Team Liquid - GH Interview: "Teammates made my transition into a professional player really easy”
I had the good fortune of meeting up with Team Liquid's Maroun 'GH' Merhej at The International 2017 media day in Seattle and talk with him about his journey in Dota, the gaming scene in Lebanon and Team Liquid's good form, amongst other things. GH is a very down-to-earth guy who is always smiling and was very cordial when any media member approached him. Here's how our chat proceeded:
Congrats on making it to the upper bracket! What did you make of your group stage experience?
The group stages were quite good for us. For the most part, we won. That excludes some games where we didn’t really play our best Dota. On the whole, it was pretty successful as you can see it from the results!
It is indeed quite evident! Is there an added pressure on Team Liquid being one of the favorites for taking home the Aegis?
Not really. We don’t look at it that way and just focus on playing our game. Whether people consider us favorites or not, we will keep our focus on winning.
Team Liquid topped the group and picked Invictus Gaming for their upper bracket opponents (they had an option of either IG or Virtus Pro). Any specific reason?
Well, the main reason is that we scrim a lot with VP and both the teams know how the other one plays. We wanted to avoid that and hence, went with IG.
If a year ago, someone had told you that you would be at the biggest Dota event in the world with a prize pool more than $20 million, would you have believed it?! It was quite a quick transition for you from a relatively unknown entity to a playmaker for one of the best teams out there.
*Laughs* That’s hard for me to say. I’m not sure. Last year I wasn't here and now I am so, I’m just happy at that.
How did Liquid narrow down their search to you when they were in dire need of a playmaker (considering you weren’t a very popular name in the professional scene back then)?
That question can probably be better answered by Kuroky. Liquid needed a support. I was one of the highest players (MMR) on the leaderboards and no one had signed me so Liquid took a leap of faith.
And what a leap it was! Let’s talk about your former team E-Lab, who are considered the first Middle Eastern organization to sponsor a professional Dota 2 team. Did they play a major part in your development?
At E-Lab, the bond that I had with the team (the other four players) was a lot stronger than the bond I had with the organization. My teammates really motivated me to do better and make it as a professional at the highest level. More than the organization, that was the important factor.
How did your tryst with Dota begin? Who introduced you to the game?
When I was 10 years old, I used to go to net cafes with my friends and play games like Counter Strike and Warcraft III. I started playing Dota around the same time.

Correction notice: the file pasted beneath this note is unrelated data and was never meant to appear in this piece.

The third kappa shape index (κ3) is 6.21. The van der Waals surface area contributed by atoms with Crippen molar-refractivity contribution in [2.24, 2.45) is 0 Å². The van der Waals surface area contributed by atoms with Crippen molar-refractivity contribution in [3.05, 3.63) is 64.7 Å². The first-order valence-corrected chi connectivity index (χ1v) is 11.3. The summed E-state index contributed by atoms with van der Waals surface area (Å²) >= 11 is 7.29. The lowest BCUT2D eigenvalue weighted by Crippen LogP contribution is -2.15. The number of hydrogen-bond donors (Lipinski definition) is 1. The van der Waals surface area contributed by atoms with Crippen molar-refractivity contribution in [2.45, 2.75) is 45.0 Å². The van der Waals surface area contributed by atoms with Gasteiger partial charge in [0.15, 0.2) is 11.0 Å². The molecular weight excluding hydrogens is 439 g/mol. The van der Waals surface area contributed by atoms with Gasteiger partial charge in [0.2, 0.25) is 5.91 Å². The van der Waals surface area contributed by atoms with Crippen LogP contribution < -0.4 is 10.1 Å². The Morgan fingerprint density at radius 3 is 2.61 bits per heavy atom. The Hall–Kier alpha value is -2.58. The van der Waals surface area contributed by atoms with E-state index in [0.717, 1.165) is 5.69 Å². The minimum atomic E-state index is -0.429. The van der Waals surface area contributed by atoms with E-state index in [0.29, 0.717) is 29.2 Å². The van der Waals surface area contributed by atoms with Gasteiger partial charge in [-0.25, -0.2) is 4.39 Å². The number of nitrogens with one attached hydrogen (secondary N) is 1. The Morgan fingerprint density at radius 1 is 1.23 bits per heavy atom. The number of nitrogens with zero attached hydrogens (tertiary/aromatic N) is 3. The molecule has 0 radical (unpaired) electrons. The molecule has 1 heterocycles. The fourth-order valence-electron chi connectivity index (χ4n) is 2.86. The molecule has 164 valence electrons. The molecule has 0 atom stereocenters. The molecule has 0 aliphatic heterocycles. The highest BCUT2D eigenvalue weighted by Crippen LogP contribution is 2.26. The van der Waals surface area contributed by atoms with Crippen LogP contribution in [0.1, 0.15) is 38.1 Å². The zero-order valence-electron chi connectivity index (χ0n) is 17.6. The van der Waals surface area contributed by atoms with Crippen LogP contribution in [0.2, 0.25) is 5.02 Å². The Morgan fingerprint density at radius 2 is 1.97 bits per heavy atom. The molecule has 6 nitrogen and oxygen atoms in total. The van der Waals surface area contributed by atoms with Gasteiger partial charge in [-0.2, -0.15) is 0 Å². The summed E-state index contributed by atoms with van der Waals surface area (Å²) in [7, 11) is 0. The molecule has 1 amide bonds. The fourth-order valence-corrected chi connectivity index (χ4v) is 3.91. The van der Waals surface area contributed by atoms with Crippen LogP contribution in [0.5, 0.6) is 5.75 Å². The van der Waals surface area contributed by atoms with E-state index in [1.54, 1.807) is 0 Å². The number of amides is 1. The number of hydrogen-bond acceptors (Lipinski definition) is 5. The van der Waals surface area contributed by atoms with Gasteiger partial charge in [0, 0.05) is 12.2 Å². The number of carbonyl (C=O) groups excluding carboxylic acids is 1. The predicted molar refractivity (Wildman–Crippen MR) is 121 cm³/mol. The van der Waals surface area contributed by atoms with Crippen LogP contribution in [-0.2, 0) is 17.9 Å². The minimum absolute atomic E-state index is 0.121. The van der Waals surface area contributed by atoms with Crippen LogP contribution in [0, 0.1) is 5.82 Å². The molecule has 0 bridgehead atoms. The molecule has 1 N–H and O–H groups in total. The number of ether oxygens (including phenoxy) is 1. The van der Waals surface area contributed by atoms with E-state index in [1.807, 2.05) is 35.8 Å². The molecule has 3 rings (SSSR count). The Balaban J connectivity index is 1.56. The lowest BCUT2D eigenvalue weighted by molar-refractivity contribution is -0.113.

And when did you realize you could make it as a professional?
I didn’t really realize it..it just happened!
How is the gaming scene in Lebanon in general?
Lebanon has a lot of gamers across all games like CS:GO, Dota 2, LoL, Hearthstone. The gaming scene is growing for sure. The major problem is a good internet connection is expensive so the gamers have to go internet cafes and the whole endeavor turns out to be a bit costly.
Is there a lack of sponsors? Lack of money being put into esports?
Yes, currently that is the case.
Did you find it a bit difficult to adjust when you moved to a top tier team? Or was it a relatively smooth transition?
It was a smooth transition. All my teammates here at Liquid have been in the professional scene long before me and they made it easy for me.
That’s nice to hear! Always good to have people around who help you out. Coming to adaptability, Liquid is probably the only team that has won tournaments on so many different patches after Dota 2 7.00 was released. Not all teams have had it easy and many have struggled with the constant change in the meta. What has been Liquid’s secret?
It’s simple. We just listen to our coaches. They know everything and give us a lot of information. We just put that information to good use.
Does the coach make a big difference? Is it necessary for every top team to have a coach now?
The coach makes a huge difference. It is quite necessary to have one.
Coming to your role. Has support always been your preferred position?
Yes, I’ve always played support, even in my old team and it hasn’t really changed. But sometimes in my pub games, I play something else.
Naga Siren? *Both of us laugh*
Yeah like Naga Siren.
Why were you given that hero in one of the tournaments? Are you a specialist with Naga?
Just that I like the hero and it’s really fun to play with Naga.
In this meta, the way drafts go, the position four heroes are the most banned ones and most teams pick a position and ban them in the first phase. Do you think it is currently the most important position, along with maybe the mid position?
I don’t look at it that way, I think every role is just as important. I can’t fathom the thought that a certain position is more important than another. As far as the drafting goes, it is every team's preference on which heroes they want to secure and which heroes they don’t want to play against.
What are your thoughts on the 7.06 meta? It’s a fast paced meta as compared to the earlier ones. Do you like it this way?
Every meta has something to like. This meta is quite special for me because I think we have figured it out as a team and are trying to do the best we can to attain our objectives.
Can’t argue there. You surely have figured it out! Any shoutouts?
Shoutout to my fans and Team Liquid’s fans and everyone who has been supporting us. Thank you, guys!
headline picture source: EPICENTER
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